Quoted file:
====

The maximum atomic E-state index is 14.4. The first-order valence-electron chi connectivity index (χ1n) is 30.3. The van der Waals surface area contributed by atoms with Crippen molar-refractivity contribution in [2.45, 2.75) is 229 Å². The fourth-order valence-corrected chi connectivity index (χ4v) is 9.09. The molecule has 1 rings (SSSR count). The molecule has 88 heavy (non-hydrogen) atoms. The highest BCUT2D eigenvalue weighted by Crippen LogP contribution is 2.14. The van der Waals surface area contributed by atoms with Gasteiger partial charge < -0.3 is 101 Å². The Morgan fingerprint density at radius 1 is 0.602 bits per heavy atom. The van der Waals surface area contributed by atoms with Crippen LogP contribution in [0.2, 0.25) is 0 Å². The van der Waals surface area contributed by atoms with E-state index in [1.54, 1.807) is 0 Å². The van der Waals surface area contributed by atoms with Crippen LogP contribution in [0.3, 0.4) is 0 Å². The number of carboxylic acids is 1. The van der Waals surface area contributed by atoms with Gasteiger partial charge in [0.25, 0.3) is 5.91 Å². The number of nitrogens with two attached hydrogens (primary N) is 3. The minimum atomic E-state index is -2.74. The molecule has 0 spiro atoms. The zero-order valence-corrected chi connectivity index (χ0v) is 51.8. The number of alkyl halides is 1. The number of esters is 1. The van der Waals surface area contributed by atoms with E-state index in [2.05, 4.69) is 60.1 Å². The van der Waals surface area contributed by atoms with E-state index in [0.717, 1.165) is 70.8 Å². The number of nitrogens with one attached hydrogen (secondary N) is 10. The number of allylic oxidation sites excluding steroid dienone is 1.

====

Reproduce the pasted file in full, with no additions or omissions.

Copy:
The maximum atomic E-state index is 14.4. The first-order valence-electron chi connectivity index (χ1n) is 30.3. The van der Waals surface area contributed by atoms with Crippen molar-refractivity contribution in [2.45, 2.75) is 229 Å². The fourth-order valence-corrected chi connectivity index (χ4v) is 9.09. The molecule has 1 rings (SSSR count). The molecule has 88 heavy (non-hydrogen) atoms. The highest BCUT2D eigenvalue weighted by Crippen LogP contribution is 2.14. The van der Waals surface area contributed by atoms with Gasteiger partial charge < -0.3 is 101 Å². The Morgan fingerprint density at radius 1 is 0.602 bits per heavy atom. The van der Waals surface area contributed by atoms with Crippen LogP contribution in [0.2, 0.25) is 0 Å². The van der Waals surface area contributed by atoms with E-state index in [1.54, 1.807) is 0 Å². The van der Waals surface area contributed by atoms with Crippen LogP contribution in [0.3, 0.4) is 0 Å². The number of carboxylic acids is 1. The van der Waals surface area contributed by atoms with Gasteiger partial charge in [0.25, 0.3) is 5.91 Å². The number of nitrogens with two attached hydrogens (primary N) is 3. The minimum atomic E-state index is -2.74. The molecule has 0 spiro atoms. The zero-order valence-corrected chi connectivity index (χ0v) is 51.8. The number of alkyl halides is 1. The number of esters is 1. The van der Waals surface area contributed by atoms with E-state index in [2.05, 4.69) is 60.1 Å². The van der Waals surface area contributed by atoms with E-state index in [0.717, 1.165) is 70.8 Å². The number of nitrogens with one attached hydrogen (secondary N) is 10. The number of allylic oxidation sites excluding steroid dienone is 1.